ectothermic


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ec·to·ther·mic

 (ĕk′tə-thûr′mĭk) also ec·to·ther·mal (ĕk′tə-thûr′məl)
adj.
Of or relating to an organism that regulates its body temperature largely by exchanging heat with its surroundings; cold-blooded.
American Heritage® Dictionary of the English Language, Fifth Edition. Copyright © 2016 by Houghton Mifflin Harcourt Publishing Company. Published by Houghton Mifflin Harcourt Publishing Company. All rights reserved.

ectothermic

(ˌɛktəʊˈθɜːmɪk)
adj
(of all animals except birds and mammals) having a body temperature that varies with the temperature of the surroundings
Collins English Dictionary – Complete and Unabridged, 12th Edition 2014 © HarperCollins Publishers 1991, 1994, 1998, 2000, 2003, 2006, 2007, 2009, 2011, 2014
ThesaurusAntonymsRelated WordsSynonymsLegend:
Adj.1.ectothermic - of animals except birds and mammals; having body temperature that varies with the environment
cold-blooded - having cold blood (in animals whose body temperature is not internally regulated)
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References in periodicals archive ?
The warm water and vegetative cover provide excellent breeding habitat for amphibians and other ectothermic organisms.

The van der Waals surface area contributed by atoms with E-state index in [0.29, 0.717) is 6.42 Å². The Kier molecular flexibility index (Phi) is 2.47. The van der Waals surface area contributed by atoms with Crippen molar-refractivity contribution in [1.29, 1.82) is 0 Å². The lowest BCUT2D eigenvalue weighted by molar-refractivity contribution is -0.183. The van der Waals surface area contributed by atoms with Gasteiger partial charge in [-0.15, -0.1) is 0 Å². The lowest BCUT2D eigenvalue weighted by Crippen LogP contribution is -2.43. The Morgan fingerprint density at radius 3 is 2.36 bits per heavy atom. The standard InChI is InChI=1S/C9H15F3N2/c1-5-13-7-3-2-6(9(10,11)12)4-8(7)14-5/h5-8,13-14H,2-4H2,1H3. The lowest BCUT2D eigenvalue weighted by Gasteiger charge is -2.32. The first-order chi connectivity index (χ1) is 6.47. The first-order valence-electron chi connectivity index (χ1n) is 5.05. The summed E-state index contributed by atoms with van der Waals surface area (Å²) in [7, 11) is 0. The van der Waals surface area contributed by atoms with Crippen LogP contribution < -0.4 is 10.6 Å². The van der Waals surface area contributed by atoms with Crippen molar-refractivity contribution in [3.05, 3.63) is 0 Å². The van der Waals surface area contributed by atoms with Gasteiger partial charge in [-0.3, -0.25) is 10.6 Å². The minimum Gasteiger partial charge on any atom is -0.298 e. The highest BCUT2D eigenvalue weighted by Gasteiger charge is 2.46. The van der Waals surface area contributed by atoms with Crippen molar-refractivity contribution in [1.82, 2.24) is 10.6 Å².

The commonest pattern of sexual size dimorphism in ectothermic organisms is a bias towards larger females (Fairbairn 1997).
All squamates including snakes are ectothermic and amniotic with overlapping scales.
This is explained by the general model of energy-limited tolerance to stress (Sokolova, 2013) and the more widely known but controversial special case: the oxygen and capacity-limited thermal tolerance (OCLTT) model, which was developed primarily with data from arctic and temperate ectothermic organisms (Portner and Knust, 2007; Portner, 2010; Jutfelt et al., 2018).
Snakes being ectothermic, experience variation in oxygen affinity.
Environmental conditions play a key role in the condition of eggs and larvae in ectothermic invertebrates (Benzie 1998).
The most widely recognized generalization for body size is Bergmann's rule: the observation that within species or among closely related species--endothermic and some ectothermic vertebrates tend to be larger in relatively cool climates (Ashton2002; Angilletta et al.--2004; de Queiroz & Ashton--2004); and this theory as well has been widely supported in amphibians (Olalla-Tarraga & Rodriguez--2007; Ma--Tong--& Lu2009; Liao--Lu--Shen--& Hu--2010a; Liao & Lu--2010).
Microhabitat selection is important for small ectothermic animals including insects (Ahnesjo and Forsman 2006, Gardiner and Hassall 2009), and for herbivores with specific diets (including those that sequester unpalatable chemicals from plants for their own protection against predators; Sword et al.
Thermoregulatory behavior of ectothermic organisms is an important physiological response used to determine the temperature range under which the physiological and metabolic processes are optimum (Bellgraph et al., 2010; Ward et al., 2010; Xu et al, 2015).
It is also reported that climate warming effects stream ecosystems with mostly ectothermic inhabitants found in risky dendritic networks at very high level (Isaak et al., 2013).
de Boer et al., "The hypertrabeclated (noncompacted) left ventricle is different from the ventricle of embryos and ectothermic vertebrates," Biochimica et Biophysica Acta, vol.
Because the insect is ectothermic, the fundamental frequency can vary around 200 Hz, typically from 160 to 230 Hz [21].